Don’t get me wrong, the concept of building back better is a good one. In practice it means helping communities to rebuild their houses more safely, re-designing wooden and bamboo houses to make them stronger and more resilient to typhoons. Designing roofs that have 4 sides instead of 2, having smaller roof overhangs that will produce less wind-resistance and lift, using hurricane straps to hold down corrugated iron sheets on the roof, and using concrete and hollow-blocks to stabilise the base of the core structure.

All of which are sound and logical ways to improve people’s lives, and help make them, and their houses, more resilient to the next typhoon.

But, with climate changes that are bringing us ever bigger and stronger storms, floods, and other natural disasters, will “building back better” ever be enough? Continue reading

Mountain villages in rural Leyte-Leyte…

Some pics from my recent adventures clambering around through rice paddies, balancing on wobbly logs over streams filled with water buffalo, and driving along what can only loosely be called roads to reach some hard-to-access remote villages in upland Leyte-Leyte Municipality.

Bagabao Barangay



End of the road for the car… we’ll have to carry on on foot…


Continue reading

Bagabao and Mataloto

*Started writing this about 2 weeks ago, but only just getting around to posting it….

Tuesday 1st April 2014

This week I went to visit a couple of very remote barangays (villages) in Leyte-Leyte.

It’s an area that had high levels of poverty even before the typhoon hit, and people there have been living on very little for a really long time. As they are so remote and hard to access that they haven’t received much aid/relief, and trucks can’t get up to them, so in order to get rice (aid/relief) supplies they have to walk about an hour to the nearest accessible village.


I spoke to rice farmers there who had planted seeds after Yolanda, but the seeds were clearly damaged and now that it’s harvest time the yield is less than 30%. We saw stalks of rice with no grains inside, due to the poor quality of the seeds, and as the food aid has slowed down and is now being phased out, you wonder how these farmers will feed their families for the next few months until the next planting and harvest season…

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The Coconut is not a nut….

So, moving on to part 2 of this post about how to rebuild livelihoods after typhoon Yolanda. This time – the Coconut challenge!


The coconut tree is a truly fascinating plant.

Did you know that the Philippines is the largest producer of copra (coconut flesh used to extract coconut oil) in the world? Or that the coconut tree is incredibly versatile.

It can produce copra, which in turn can be turned into coconut oil, and the leftovers converted into high-protein animal feed. The oil itself can be converted into edible cooking oil or coco biodiesel used in the cosmetics industry, or converted into diesel fuel.

The coconut shell can be turned into charcoal and used as fuel, while the fibres from the outside of the shell, or coir, can be used as material for upholstery padding, floor mats, mattresses and handicrafts, and as a soil erosion control tool. Coconut shells make lovely handicrafts and holiday souvenirs too!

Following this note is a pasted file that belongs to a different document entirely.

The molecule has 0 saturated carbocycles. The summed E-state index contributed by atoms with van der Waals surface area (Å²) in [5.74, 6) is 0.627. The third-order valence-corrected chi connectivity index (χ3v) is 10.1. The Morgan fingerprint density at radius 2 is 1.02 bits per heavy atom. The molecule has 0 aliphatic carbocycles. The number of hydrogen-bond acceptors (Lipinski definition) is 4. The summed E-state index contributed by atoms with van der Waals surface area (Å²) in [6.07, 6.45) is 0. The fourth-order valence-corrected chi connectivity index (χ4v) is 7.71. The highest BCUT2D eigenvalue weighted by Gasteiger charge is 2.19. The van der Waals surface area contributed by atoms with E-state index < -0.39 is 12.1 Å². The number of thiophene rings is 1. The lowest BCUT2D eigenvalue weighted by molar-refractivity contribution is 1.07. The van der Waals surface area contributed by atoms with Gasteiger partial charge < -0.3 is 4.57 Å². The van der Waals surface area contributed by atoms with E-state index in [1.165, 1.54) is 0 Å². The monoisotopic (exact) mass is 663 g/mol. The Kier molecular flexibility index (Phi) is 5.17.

The coconut water can be used as a drink, as well as to make vinegar, wines and coco sap brown sugar.

And of course there’s always the lumber you can get from the tree trunk after it stops producing fruit.


So, all of these fascinating facts bring me onto the massive challenge faced by NGOs in the Philippines in the aftermath of typhoon Yolanda.

33 million coconut trees were damaged or destroyed during the storm, which equates to a MASSIVE portion of the Philippines copra export market. Furthermore, it takes between 7 and 10 years (depending on the variety) to grow a new coconut tree from a seedling to fruiting maturity. And the Philippines does not have 33 million coconut seedlings kicking about. So you can imagine what effect that will have on the Philippines GDP over the coming years.

And more to the point, what will all those coconut farmers do to make a living in the meantime?


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Plenty more fish in the sea?

So I’ve just come back from an intense 2-day workshop attempting to bring together all of the Emergency Food Security and Vulnerable Livelihoods (EFSVL) staff, along with key staff from the long-term Country Programme in the Philippines, to plan our strategies for the next few months, and try to integrate our emergency response work with longer term sustainable livelihoods frameworks.

Sounds fascinating? It really was.

Here are some of the really interesting challenges and issues we are facing in the long-term recovery process for some key livelihoods sectors in the Philippines. As I started writing this it got longer and longer, so I’ve split it into two separate posts about Fisheries and Coconuts – two sectors that were heavily affected by the typhoon, and face massive challenges in rehabilitation and recovery….


How do you support a fisherman to rebuild his livelihood, and at the same time encourage him not to fish?

boats 2

Over 30,000 fishing boats were damaged or destroyed by typhoon Yolanda, but even before the typhoon some areas were being heavily over-fished, and it wasn’t just boats that were destroyed. The storm caused massive damage to marine eco-systems, corals, mangroves and other fish and aquaculture breeding grounds which will need time to recover.

And it turns out, fish need corals and mangroves in order to hang out, meet other like-minded fish, and have lots and lots of baby fish….

Continue reading